Commentary

To Judge International Branch Campuses, We Need to Know Their Goals

Gwenda Kaczor for The Chronicle

February 27, 2012

The international branch campus phenomenon is relatively new, generating much news coverage and capturing the interest of many university presidents. But what is a branch campus? What kind of impact does it have on the home university in terms of its core functions of teaching and learning, research, and service to the larger society and the world? Does it change the campus culture and operations back home? In the case of the United States, thus far, the majority of branch-campus initiatives are conceived of at prestigious private universities—although with a number of important exceptions. Why is that? Just as importantly, how do universities evaluate and decide on a physical presence in some distant global marketplace?

Important questions. But the answers are elusive, hampered in part by the lack of research on the topic. Thus far, most studies, like that conducted by the Observatory on Borderless Higher Education, are largely scans of activity that lack a more in-depth look at how and why institutions reach for an international presence. We postulate, however, that there are some noticeable trends.

  • Almost all are small-scale, boutique experiments in a limited set of disciplines—more like outposts than a genuine university campus. They are often limited to one or two fields, often in professional areas with high student demand, like business, engineering, or information systems and computer science. Education City in Qatar, which is often cited in the press, graduated 243 students across all its institutions this past academic year. About 10 universities have branch campuses there.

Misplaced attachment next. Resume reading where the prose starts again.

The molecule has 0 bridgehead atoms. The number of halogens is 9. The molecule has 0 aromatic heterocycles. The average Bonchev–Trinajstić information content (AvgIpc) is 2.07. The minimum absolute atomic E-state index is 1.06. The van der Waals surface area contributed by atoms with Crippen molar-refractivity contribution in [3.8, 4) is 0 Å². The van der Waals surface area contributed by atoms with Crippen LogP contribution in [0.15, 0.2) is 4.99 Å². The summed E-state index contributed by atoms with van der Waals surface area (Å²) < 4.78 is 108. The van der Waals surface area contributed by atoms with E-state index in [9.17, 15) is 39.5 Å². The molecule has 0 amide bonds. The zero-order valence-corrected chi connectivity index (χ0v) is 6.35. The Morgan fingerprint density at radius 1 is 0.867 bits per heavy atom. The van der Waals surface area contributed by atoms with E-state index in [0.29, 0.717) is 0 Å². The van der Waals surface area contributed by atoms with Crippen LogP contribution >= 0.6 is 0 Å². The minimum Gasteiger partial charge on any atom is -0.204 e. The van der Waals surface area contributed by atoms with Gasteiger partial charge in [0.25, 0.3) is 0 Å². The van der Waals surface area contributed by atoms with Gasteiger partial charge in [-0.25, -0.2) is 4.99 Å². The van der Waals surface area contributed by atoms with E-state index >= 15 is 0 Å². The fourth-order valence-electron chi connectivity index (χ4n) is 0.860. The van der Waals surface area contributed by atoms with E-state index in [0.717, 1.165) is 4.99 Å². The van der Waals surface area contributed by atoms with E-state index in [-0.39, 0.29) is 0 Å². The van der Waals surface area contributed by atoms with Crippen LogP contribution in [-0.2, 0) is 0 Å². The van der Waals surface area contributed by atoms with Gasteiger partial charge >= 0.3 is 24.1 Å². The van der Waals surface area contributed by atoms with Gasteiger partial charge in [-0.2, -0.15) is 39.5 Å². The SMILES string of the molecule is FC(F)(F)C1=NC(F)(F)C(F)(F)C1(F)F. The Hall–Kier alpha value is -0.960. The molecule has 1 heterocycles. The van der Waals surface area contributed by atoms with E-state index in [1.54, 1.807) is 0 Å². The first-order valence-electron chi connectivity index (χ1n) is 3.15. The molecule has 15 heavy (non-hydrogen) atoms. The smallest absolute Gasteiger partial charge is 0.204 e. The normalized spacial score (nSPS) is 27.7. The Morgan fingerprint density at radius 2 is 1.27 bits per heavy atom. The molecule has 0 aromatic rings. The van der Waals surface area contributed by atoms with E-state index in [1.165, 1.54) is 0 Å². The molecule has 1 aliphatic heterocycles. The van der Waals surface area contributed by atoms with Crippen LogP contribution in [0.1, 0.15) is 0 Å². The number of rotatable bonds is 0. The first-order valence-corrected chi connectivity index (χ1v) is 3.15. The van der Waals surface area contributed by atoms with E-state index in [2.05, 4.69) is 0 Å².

• Branch campuses appear to be only loosely connected to the home campus, with limited impact on the core functions of teaching, learning, scholarship, and scientific research. Because of their small scale, they involve a limited set of students and faculty members on the main campus. In most cases, branch-campus students do not come to the "mother" institution for a period of study and home-campus students do not matriculate at the branch campus.
  • Undergraduate programs entail greater risk and do not have much of a track record to judge potential success or failure. Liberal-arts or humanities and science curricula are usually undertaken by highly prestigious institutions, like Yale and University College London, or by lower-tier institutions with flexible admission standards, locally hired faculty members on limited contracts, and a clear objective to generate revenue. Some of the most noteworthy failures have been branch campuses that focused on undergraduate degrees, like the University of New South Wales in Singapore and Michigan State in Dubai.
  • The single most limiting factor for foreign campuses is the scarcity of regular faculty members willing to spend extended periods abroad. Career-advancement issues related to research and publication constrain the ability of junior faculty to go abroad, and considerations such as travel, housing, and family relocation make it costly to maintain a mobile faculty. Employment of adjunct or local faculty risks being seen as damaging to academic quality.
  • More often than not, the host country's government or local investors underwrite start-up costs, local infrastructure, and some operating costs. Not surprisingly, most branch campuses have emerged in regions and countries sufficiently wealthy to provide financial incentives that attract the interest of foreign universities. Middle Eastern and Asian nations are where most branch campuses are concentrated. Singapore, Malaysia, China, and South Korea are the most common sites in Asia. Dubai, Abu Dhabi, and Qatar have the majority of activity in the Middle East.